What Apple’s Business Means to TSMC

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Say hello to what likely appears to be one of the newest direct Apple (NASDAQ: AAPL  ) suppliers: Taiwan Semiconductor (NYSE: TSM  ) . A smartphone or a tablet contains a ton of chips, so Taiwan Semiconductor has likely been an indirect supplier to Apple for quite some time. But with the upcoming A8 chip, TSMC will likely get most, if not all, of Apple's A-series processor business. What does this mean for TSMC?

Is Samsung in or out?
The idea that Apple has wanted to move away from Samsung (NASDAQOTH: SSNLF  ) is not new. Given the tumultuous relationship between Apple and Samsung, it's probably true to some degree. Apple likely wants multiple sources, longer-term, to drive competition among the foundries and to minimize risk. But the word that has been circulating on the web has been that Samsung's 20-nanometer yields are so bad that it is pulling out of the A8 supply chain.

(Source: Taiwan Semiconductor)

Why is this important? The Apple business is quite large, and there is a material financial difference between having 60-70% of the orders and 100% of the orders. So, let's look at the two cases separately -- the case where TSMC gets 70% of the business, and the one where TSMC gets 100%.

Digging in
There are a few base assumptions that we need to make in order to do a more detailed financial analysis of what's going on here. Assuming that Apple sells about 100 million of its highest-end iPhones with the latest A8 chip and then about another 50 million iPads with the A8, this would translate into roughly 150 million leading-edge chips needed over that 12-month life cycle. Assuming, then, that each chip can generate roughly $15 per unit for the foundry, this means a total business worth $2.25 billion -- the A7 allegedly costs $17.50, and roughly 70% of that cost is the actual silicon, so assume a roughly 22% increase for 20nm.

(Source: iMore)

If TSMC has 70% of the business, then this translates into incremental revenue of about $1.5 billion, and at 100%, it gets the full $2.25 billion. Over the longer term, as TSMC products waterfall into older-generation iPhones, its total A-chip units will increase, although the blended ASP will come down. That said, for a company that did $20.11 billion in 2013, an incremental $1.5 billion-$2.25 billion is a nice piece of business, but nothing that will cause a dramatic gap up in sales.

Foolish bottom line
The Apple business would be a nice addition to TSMC's already-thriving business, but nothing that's necessarily a "game changer" that would lead to a dramatic upward repricing. Losing Apple's business on Samsung's part -- remember, Samsung does about $180 billion per year -- wouldn't really move the needle either way, given the meteoric growth that Samsung is seeing in smartphones and tablets, as well as in DRAM. That said, it'll be very interesting to see how this all plays out over the next year.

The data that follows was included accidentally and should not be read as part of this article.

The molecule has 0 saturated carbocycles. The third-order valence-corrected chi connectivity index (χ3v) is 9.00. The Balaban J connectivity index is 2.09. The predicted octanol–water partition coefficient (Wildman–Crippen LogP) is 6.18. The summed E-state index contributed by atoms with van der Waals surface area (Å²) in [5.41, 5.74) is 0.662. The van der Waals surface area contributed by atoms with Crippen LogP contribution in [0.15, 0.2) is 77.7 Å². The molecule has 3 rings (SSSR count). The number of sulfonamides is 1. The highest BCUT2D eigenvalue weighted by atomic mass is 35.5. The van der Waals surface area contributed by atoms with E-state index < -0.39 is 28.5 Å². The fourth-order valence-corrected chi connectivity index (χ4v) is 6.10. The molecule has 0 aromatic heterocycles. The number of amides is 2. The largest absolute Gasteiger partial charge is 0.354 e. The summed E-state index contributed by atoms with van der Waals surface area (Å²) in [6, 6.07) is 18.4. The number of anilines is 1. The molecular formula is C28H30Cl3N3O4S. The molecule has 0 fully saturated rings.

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Comments from our Foolish Readers

Help us keep this a respectfully Foolish area! This is a place for our readers to discuss, debate, and learn more about the Foolish investing topic you read about above. Help us keep it clean and safe. If you believe a comment is abusive or otherwise violates our Fool's Rules, please report it via the Report this Comment Report this Comment icon found on every comment.

  • Report this Comment On March 03, 2014, at 1:13 PM, rovo100 wrote:

    While the loss of revenue to Samsung may not move the needle at all, I am sure that Apple also supplies substantial funding to Samsung for upgrading the process. This funding may also go away with Apple's business and this would mean that Samsung would have to pour more of its own money into the next process step.

  • Report this Comment On March 04, 2014, at 12:55 PM, twolf2919 wrote:

    @rovo100, I wasn't aware that Apple provided funding to Samsung to upgrade anything. Where did you get this information?

    I know Apple often helps manufacturers when they have specialized manufacturing needs by purchasing the equipment and installing it onsite for the manufacturer's use (e.g. the specialized mills needed for he manufacturing of their unibody aluminum shells). But I don't think that's the case for either Samsung or TSMC as those chips (and displays) are off-the-shelf components (other than the actual circuitry that has to be put on the wafers).

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Ashraf Eassa

Ashraf Eassa is a technology specialist with The Motley Fool. He writes mostly about technology stocks, but is especially interested in anything related to chips -- the semiconductor kind, that is. Follow him on Twitter:

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